LAWS REQUIRING CRIMINAL BACKGROUND CHECKS
|CALIFORNIA STATE EDUCATION CODE|
New Classified and Certificated Employees
California State Education Code requires school employers to obtain a criminal background (fingerprint) check of new classified employees and prohibits the employment or retention of current employees (certificated and classified) who have not yet obtained permanent status, if any person who has been convicted of a serious or violent felony.
Applicants for Temporary Teaching Certificates
A person who meets the requirements for a teaching credential but does not have one may, pending approval of the application, seek a temporary certificate in order to teach until the credential has been issued. County offices of education are responsible for issuing temporary certificates.
Education Code prohibits a county office to issue temporary certificates until a criminal history has been obtained and processed and DOJ verifies a clear record of serious/violent felony conviction.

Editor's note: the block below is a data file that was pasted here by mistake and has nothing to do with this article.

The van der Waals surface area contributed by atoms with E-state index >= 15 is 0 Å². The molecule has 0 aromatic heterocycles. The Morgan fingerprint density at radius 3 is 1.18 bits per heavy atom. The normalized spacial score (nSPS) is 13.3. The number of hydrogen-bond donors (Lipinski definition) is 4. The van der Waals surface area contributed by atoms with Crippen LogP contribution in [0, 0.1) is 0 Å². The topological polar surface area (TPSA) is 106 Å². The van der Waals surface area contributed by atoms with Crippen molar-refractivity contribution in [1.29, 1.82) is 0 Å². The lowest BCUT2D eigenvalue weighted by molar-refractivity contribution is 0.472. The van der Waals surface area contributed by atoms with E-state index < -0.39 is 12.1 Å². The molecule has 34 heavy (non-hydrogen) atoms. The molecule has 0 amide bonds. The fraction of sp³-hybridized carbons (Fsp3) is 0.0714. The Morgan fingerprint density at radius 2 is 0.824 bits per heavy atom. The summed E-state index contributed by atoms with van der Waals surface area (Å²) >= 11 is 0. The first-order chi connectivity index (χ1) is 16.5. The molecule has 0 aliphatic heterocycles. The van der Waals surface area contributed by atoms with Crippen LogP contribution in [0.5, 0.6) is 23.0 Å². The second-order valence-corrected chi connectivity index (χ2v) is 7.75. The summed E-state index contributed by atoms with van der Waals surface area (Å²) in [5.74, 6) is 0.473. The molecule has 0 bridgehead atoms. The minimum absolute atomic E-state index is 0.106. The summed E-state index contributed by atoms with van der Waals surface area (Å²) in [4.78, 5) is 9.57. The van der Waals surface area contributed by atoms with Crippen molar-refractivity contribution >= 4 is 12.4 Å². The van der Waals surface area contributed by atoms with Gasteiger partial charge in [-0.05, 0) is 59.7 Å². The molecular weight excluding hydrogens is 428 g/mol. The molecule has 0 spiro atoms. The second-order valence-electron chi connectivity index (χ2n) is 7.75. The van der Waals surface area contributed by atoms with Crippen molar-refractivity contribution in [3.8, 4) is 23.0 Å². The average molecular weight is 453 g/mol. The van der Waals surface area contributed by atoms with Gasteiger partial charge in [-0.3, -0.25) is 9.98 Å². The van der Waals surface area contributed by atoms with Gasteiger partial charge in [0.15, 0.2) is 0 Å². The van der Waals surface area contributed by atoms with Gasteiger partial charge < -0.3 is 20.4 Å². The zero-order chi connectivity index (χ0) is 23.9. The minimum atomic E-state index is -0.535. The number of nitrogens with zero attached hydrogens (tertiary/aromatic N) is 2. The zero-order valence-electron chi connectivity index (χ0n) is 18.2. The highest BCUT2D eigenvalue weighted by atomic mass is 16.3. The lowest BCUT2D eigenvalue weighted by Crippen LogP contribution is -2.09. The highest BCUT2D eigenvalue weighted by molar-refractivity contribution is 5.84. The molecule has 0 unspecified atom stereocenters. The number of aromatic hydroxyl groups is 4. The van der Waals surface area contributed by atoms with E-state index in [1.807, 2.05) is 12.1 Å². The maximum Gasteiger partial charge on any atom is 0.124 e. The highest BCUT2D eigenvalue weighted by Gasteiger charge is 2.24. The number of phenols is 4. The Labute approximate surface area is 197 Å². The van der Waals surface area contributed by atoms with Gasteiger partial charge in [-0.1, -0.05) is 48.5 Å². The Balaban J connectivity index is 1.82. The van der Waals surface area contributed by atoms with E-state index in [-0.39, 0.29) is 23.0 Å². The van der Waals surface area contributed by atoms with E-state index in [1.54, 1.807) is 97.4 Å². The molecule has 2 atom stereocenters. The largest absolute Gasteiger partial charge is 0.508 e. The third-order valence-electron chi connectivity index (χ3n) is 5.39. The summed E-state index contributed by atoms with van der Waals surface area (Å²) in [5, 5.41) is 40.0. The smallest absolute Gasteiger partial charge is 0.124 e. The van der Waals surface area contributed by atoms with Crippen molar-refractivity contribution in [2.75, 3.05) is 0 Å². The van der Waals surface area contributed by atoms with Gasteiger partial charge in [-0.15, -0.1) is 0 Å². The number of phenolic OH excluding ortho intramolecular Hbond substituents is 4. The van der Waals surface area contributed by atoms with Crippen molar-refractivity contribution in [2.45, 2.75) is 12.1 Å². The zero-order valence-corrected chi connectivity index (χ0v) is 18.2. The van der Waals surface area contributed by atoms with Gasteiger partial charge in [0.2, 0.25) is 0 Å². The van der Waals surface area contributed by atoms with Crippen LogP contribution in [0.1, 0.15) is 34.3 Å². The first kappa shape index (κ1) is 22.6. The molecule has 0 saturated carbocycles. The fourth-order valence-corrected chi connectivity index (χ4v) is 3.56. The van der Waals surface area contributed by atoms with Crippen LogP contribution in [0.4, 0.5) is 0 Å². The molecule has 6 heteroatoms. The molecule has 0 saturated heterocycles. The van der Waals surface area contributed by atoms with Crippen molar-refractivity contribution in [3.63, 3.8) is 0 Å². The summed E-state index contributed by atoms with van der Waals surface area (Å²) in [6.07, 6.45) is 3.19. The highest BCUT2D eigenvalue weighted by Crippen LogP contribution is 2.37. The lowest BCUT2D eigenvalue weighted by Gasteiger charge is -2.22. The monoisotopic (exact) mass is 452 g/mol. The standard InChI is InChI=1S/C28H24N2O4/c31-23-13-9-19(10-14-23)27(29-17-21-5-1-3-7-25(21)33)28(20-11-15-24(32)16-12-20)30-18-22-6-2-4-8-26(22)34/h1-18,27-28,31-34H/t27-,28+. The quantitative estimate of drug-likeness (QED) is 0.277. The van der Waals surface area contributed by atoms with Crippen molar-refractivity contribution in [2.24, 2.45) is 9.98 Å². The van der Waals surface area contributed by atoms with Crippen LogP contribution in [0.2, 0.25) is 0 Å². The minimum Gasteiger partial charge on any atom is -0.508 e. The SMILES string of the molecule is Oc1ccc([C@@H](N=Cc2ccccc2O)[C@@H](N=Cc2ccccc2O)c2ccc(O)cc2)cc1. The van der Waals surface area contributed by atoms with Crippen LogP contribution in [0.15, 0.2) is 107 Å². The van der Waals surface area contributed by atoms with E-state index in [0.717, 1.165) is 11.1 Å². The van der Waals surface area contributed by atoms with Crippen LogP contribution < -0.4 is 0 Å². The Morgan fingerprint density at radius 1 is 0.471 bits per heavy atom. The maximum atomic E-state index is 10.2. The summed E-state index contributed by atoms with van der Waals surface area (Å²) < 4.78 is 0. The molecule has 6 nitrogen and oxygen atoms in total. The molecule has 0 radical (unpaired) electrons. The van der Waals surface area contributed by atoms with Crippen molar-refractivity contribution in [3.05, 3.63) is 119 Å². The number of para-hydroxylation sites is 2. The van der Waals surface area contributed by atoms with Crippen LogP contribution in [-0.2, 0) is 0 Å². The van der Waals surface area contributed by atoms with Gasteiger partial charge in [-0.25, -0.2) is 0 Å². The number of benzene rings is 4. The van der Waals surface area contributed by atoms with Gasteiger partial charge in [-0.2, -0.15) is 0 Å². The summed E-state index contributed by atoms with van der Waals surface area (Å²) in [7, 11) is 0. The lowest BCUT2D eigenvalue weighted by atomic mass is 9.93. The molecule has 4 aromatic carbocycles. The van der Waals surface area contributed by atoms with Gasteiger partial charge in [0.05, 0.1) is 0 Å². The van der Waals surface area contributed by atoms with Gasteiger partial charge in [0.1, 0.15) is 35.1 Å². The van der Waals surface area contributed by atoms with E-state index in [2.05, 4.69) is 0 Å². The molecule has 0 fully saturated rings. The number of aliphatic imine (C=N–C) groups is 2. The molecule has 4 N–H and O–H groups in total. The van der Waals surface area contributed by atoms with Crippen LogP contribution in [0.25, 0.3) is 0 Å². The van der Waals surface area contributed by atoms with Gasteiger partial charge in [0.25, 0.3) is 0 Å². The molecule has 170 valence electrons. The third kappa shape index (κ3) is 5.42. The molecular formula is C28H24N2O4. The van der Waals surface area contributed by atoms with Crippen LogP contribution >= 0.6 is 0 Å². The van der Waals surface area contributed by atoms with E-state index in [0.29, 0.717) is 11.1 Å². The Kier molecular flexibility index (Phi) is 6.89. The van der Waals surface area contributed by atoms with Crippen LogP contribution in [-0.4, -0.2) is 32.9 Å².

Education code also requires any employer who provides certain services under contract to school districts to certify that no employee who renders those services and who may come in contact with pupils has been convicted of a serious or violent felony. These services include janitorial, administrative, landscaping, transportation, food services, or "similar services."
|CALIFORNIA STATE HEALTH AND SAFETY CODE|
Community Care Licensees
The California State Health and Safety Code requires the California Department of Social Services (CDSS) to obtain a criminal history of all applicants, licensees, adult residents, volunteers under certain conditions and employees of community care facilities who have contact with clients. Individuals who have been convicted of a crime, other than a minor traffic violation, cannot work or be present in any community care facility unless he/she requests a criminal record exemption from the Community Care Licensing Division, Caregiver Background Check Bureau (CBCB).
An exemption is defined as a CDSS authorized written document that "exempts" an individual from the requirement of having a clear criminal record. In some circumstances, the individual will be permitted to work in the facility while the exemption is being evaluated. In other cases, such as with felony convictions or violent misdemeanors, the individual must be removed from the facility. CBCB also examines arrest records to determine if there is a possible danger to clients.
For further information on the CDSS criminal background checks or the exemption process, visit the CDSS-Community Care Licensing Fingerprint Website.
Date last updated: April 29, 2013